Emma Mellow was 16 when her mother, a sickness beneficiary, died and her grandmother took on a parenting role, talking politics at the dinner table and putting on Parliament TV.
Like other National Party figures - John Banks, John Key and Paula Bennett - Mellow has risen from humble beginnings to become National's candidate in Auckland Central.
The 30-year-old has big boots to fill after the shock resignation in July of her mentor and friend, Nikki Kaye, who had held the seat since 2008.
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Her job is to hold the coveted urban liberal seat for National in a three-way contest with high-profile sitting Green MP Chloe Swarbrick running a "two ticks" campaign and Labour's Helen White.
At the last election, Kaye beat White by 1581 votes with the Green's Denise Roche coming a distant third.
Mellow was raised in One Tree Hill by her solo mother, who sacrificed a lot to put her daughter through St Cuthbert's private school for girls in Epsom.
After her mother died 14 years ago, Mellow came under the wing of her grandmother, Marion Mellow, an ardent National Party supporter who was at the Ponsonby Cruising Club on August 10 to see Emma selected for Auckland Central.
Mellow said politics became ingrained at college where she got into debating and writing for the College Herald of budding reporters, photographers and artists.
After school, she won an alumni scholarship to the University of Auckland and studied politics, helping out National's Sam Lotu-Iiga in the Maungakiekie electorate and becoming chairwoman of the northern Young Nats.
It was in that role that Mellow met Kaye and became inspired by young women making it into politics and, in particular, Kaye's strong principles and work ethic.
The outgoing MP has been an invaluable help through the campaign, joining Mellow on walks through the electorate and accompanying her on a visit to Great Barrier Island.
In 2012, Mellow moved to Sydney where she worked in public relations and became an adviser to the Liberal minister in the NSW Government, Pru Goward, who had a strong interest in domestic violence. After the Liberals lost office, Mellow worked in communications at Sydney Airport.
Mellow returned to Auckland in 2017, where she joined ANZ bank and now works as a senior communications manager in the wealth business.
Her return in 2017 also saw her go on the dating app Bumble where she met investment strategist Chris Myers, who she is engaged to and living with in an apartment in the electorate in Eden Tce. The couple are planning a wedding for next March.
This is no normal election campaign for the rookie politician. The selection process was messy and bungled by party officials. A little over 24 hours later, Auckland went in level 3 and campaigning stopped. The election was put back from September 19 to October 17.
"It has been difficult," said Mellow, whose team of supporters, including Kaye, delivered 20,000 letters across the electorate. Mellow followed by picking up the phone and calling people - 1000 people during level 3 and 500 in level 2.5. Every Monday night she does a Facebook Live event.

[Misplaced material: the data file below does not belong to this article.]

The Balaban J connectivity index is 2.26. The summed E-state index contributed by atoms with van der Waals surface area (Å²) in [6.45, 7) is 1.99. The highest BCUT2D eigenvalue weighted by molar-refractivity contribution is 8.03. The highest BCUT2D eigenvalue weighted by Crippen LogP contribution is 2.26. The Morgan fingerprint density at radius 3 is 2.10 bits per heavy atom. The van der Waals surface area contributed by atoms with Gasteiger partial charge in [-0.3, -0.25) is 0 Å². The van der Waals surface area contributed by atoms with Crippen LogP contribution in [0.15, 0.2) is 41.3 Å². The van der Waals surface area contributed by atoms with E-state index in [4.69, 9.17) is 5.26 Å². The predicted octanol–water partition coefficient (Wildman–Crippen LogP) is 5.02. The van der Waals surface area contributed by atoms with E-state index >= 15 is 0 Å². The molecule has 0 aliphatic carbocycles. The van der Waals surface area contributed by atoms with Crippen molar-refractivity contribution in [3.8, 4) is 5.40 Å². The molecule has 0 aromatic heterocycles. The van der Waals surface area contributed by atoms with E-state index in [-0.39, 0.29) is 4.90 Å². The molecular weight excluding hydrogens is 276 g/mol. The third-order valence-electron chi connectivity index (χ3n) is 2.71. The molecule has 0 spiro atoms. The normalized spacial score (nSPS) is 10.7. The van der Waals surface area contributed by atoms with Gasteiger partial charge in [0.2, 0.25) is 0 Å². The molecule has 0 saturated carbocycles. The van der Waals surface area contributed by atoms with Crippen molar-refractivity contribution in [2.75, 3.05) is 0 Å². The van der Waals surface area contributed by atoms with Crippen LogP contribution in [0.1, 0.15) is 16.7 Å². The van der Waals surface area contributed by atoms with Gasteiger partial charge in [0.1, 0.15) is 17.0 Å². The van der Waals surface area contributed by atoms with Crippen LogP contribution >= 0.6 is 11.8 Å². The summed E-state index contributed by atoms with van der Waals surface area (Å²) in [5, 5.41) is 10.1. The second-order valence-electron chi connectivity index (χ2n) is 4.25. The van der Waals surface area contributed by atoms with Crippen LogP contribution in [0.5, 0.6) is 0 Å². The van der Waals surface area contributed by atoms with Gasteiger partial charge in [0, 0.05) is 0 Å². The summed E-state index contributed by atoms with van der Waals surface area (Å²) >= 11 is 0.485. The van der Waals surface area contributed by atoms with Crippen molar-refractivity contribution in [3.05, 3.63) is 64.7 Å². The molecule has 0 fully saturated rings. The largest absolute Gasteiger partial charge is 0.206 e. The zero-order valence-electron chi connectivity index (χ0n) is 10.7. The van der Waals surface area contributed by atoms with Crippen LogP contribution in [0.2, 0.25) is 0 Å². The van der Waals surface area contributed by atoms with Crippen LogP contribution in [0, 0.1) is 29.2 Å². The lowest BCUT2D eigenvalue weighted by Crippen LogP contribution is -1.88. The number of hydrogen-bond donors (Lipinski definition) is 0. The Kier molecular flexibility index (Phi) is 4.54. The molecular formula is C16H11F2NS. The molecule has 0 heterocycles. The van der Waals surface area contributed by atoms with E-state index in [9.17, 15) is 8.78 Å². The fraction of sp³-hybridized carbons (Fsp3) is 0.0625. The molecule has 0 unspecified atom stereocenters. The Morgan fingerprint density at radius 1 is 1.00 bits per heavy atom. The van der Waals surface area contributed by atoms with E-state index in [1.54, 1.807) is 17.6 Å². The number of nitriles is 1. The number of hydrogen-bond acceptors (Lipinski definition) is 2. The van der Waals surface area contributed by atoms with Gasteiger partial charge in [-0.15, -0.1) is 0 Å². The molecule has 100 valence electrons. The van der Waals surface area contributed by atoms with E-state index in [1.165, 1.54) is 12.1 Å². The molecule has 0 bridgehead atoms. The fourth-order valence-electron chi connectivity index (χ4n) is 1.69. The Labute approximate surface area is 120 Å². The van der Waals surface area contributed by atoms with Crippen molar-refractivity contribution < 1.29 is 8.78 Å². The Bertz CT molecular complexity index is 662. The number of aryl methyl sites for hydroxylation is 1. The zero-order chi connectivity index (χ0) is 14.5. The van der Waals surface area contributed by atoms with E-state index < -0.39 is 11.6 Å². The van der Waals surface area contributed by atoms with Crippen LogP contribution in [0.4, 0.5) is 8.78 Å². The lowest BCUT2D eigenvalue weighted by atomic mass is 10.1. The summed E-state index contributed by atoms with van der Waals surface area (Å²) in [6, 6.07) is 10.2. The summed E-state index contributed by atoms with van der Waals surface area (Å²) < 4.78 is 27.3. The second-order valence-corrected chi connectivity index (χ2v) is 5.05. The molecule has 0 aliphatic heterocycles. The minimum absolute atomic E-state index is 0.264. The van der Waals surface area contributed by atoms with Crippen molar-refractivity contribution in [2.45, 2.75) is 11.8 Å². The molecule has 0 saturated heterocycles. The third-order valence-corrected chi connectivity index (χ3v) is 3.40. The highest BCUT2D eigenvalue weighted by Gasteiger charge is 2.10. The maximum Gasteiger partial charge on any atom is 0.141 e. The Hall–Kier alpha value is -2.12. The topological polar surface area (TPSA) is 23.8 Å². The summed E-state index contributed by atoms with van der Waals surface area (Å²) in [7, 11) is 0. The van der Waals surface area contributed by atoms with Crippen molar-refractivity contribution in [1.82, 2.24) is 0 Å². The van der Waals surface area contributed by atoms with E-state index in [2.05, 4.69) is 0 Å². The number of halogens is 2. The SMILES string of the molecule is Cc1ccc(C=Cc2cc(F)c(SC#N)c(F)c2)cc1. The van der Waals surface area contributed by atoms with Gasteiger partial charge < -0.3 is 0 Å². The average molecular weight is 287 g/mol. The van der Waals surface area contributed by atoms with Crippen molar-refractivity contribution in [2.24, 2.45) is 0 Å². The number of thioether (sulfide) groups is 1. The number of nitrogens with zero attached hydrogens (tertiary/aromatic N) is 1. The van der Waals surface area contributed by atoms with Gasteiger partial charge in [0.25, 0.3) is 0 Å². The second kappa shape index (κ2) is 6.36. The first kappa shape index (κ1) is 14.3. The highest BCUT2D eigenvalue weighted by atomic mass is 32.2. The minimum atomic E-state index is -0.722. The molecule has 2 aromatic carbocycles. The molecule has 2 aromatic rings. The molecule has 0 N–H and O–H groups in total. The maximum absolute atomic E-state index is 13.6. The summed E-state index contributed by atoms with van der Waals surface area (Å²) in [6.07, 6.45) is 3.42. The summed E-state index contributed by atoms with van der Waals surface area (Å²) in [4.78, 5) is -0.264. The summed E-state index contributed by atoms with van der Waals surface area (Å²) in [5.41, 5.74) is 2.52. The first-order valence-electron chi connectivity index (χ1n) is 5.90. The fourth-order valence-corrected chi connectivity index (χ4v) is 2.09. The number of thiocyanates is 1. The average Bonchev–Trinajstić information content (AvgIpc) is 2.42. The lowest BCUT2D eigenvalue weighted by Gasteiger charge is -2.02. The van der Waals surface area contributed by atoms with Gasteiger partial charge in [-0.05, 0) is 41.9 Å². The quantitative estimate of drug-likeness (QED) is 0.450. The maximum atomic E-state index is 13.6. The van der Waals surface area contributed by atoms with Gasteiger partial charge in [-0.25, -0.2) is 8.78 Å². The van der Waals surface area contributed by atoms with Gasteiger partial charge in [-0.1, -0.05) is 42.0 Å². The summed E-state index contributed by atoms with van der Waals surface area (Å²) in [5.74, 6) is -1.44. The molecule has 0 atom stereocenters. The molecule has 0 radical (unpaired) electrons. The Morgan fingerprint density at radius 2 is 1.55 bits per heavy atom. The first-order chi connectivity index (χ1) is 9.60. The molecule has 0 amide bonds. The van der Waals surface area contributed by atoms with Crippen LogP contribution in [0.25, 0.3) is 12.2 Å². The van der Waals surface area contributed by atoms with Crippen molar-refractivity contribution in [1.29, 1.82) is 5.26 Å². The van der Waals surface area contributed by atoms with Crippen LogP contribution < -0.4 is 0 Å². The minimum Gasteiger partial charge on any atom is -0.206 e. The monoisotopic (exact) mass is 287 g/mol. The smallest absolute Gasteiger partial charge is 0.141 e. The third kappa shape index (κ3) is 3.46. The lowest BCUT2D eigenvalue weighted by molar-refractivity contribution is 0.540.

Mellow describes herself as a young liberal woman who wants to build on the legacy of Kaye within the National Party. As an ocean swimmer and trained lifesaver, she has a deep concern for the environment and wants more done to protect and restore the Hauraki Gulf.
Her experience working with Goward in Australia and a friend's personal experience has also shaped a strong desire to reduce domestic violence.
Locally, Mellow supports the City Rail Link but toes the party line on the SkyPath cycleway over the Harbour Bridge, saying the project is incredibly expensive at $350 million and the opportunity for cycling and walking across the harbour will possibly have to wait for a second harbour crossing.
Light rail in Auckland, labelled "ghost trains" by National Party leader Judith Collins, is another project not supported by Mellow.
Asked how she reads the three-way contest in Auckland Central, Mellow reverts to political speak, saying the people of the electorate will vote for the person they think will do the best job.
She said the contest is incredibly tight and close, but she will not be drawn on a split of the left-wing vote improving her chances of victory.
"Of course, people have two votes so it's up to them how they use that, but I'm working really hard to win the candidate vote and the party vote in Auckland Central," Mellow said.
If elected, Mellow said her style as an MP is to become really accessible.
"Nikki has more than 10,000 constituent cases a year so you need someone who is incredibly hard-working and gets the basics right. I have always been really driven and ambitious, so I think I would bring that to the role."
Auckland Central candidates: Tuariki Delamere (The Opportunities Party), Dominic Hoffman Dervan (TEA), Joshua Love (Independent), Jenny Marcroft (NZ First), Emma Mellow (National), Felix Poole (Act), Chloe Swarbrick (Green), Vernon Tava (Sustainable NZ), Helen White (Labour).